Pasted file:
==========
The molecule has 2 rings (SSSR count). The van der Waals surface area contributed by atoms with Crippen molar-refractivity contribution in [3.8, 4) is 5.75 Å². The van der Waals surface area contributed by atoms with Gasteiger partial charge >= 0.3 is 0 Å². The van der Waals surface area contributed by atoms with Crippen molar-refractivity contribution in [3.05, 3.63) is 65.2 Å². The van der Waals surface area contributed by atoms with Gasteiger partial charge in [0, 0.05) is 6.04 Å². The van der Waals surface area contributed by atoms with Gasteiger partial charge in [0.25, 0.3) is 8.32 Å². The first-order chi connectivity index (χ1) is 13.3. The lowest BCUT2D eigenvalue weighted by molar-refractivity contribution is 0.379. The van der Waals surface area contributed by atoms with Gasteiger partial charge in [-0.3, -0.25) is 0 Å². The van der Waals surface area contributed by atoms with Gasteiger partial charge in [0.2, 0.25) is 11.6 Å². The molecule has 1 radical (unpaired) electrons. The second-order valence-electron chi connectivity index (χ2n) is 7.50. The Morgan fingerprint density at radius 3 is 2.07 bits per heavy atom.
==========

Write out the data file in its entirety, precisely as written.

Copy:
The molecule has 2 rings (SSSR count). The van der Waals surface area contributed by atoms with Crippen molar-refractivity contribution in [3.8, 4) is 5.75 Å². The van der Waals surface area contributed by atoms with Gasteiger partial charge >= 0.3 is 0 Å². The van der Waals surface area contributed by atoms with Crippen molar-refractivity contribution in [3.05, 3.63) is 65.2 Å². The van der Waals surface area contributed by atoms with Gasteiger partial charge in [0, 0.05) is 6.04 Å². The van der Waals surface area contributed by atoms with Gasteiger partial charge in [0.25, 0.3) is 8.32 Å². The first-order chi connectivity index (χ1) is 13.3. The lowest BCUT2D eigenvalue weighted by molar-refractivity contribution is 0.379. The van der Waals surface area contributed by atoms with Gasteiger partial charge in [-0.3, -0.25) is 0 Å². The van der Waals surface area contributed by atoms with Gasteiger partial charge in [0.2, 0.25) is 11.6 Å². The molecule has 1 radical (unpaired) electrons. The second-order valence-electron chi connectivity index (χ2n) is 7.50. The Morgan fingerprint density at radius 3 is 2.07 bits per heavy atom.